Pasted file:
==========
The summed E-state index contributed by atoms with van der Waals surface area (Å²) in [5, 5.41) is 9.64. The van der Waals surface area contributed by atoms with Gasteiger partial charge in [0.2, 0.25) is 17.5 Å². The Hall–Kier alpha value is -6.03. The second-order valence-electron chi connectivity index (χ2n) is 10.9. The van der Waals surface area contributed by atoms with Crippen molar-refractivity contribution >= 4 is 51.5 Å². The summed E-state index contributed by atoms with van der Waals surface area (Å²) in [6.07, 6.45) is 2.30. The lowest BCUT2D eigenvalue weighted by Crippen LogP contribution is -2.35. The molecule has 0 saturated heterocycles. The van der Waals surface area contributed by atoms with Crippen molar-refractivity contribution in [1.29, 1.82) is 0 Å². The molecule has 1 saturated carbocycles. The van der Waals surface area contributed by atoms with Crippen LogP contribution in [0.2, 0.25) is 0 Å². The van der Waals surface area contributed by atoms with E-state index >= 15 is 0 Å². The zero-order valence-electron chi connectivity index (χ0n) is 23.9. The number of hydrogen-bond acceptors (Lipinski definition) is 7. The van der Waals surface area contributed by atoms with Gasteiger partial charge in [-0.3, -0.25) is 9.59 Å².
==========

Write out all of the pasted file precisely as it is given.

The summed E-state index contributed by atoms with van der Waals surface area (Å²) in [5, 5.41) is 9.64. The van der Waals surface area contributed by atoms with Gasteiger partial charge in [0.2, 0.25) is 17.5 Å². The Hall–Kier alpha value is -6.03. The second-order valence-electron chi connectivity index (χ2n) is 10.9. The van der Waals surface area contributed by atoms with Crippen molar-refractivity contribution >= 4 is 51.5 Å². The summed E-state index contributed by atoms with van der Waals surface area (Å²) in [6.07, 6.45) is 2.30. The lowest BCUT2D eigenvalue weighted by Crippen LogP contribution is -2.35. The molecule has 0 saturated heterocycles. The van der Waals surface area contributed by atoms with Crippen molar-refractivity contribution in [1.29, 1.82) is 0 Å². The molecule has 1 saturated carbocycles. The van der Waals surface area contributed by atoms with Crippen LogP contribution in [0.2, 0.25) is 0 Å². The van der Waals surface area contributed by atoms with E-state index >= 15 is 0 Å². The zero-order valence-electron chi connectivity index (χ0n) is 23.9. The number of hydrogen-bond acceptors (Lipinski definition) is 7. The van der Waals surface area contributed by atoms with Gasteiger partial charge in [-0.3, -0.25) is 9.59 Å².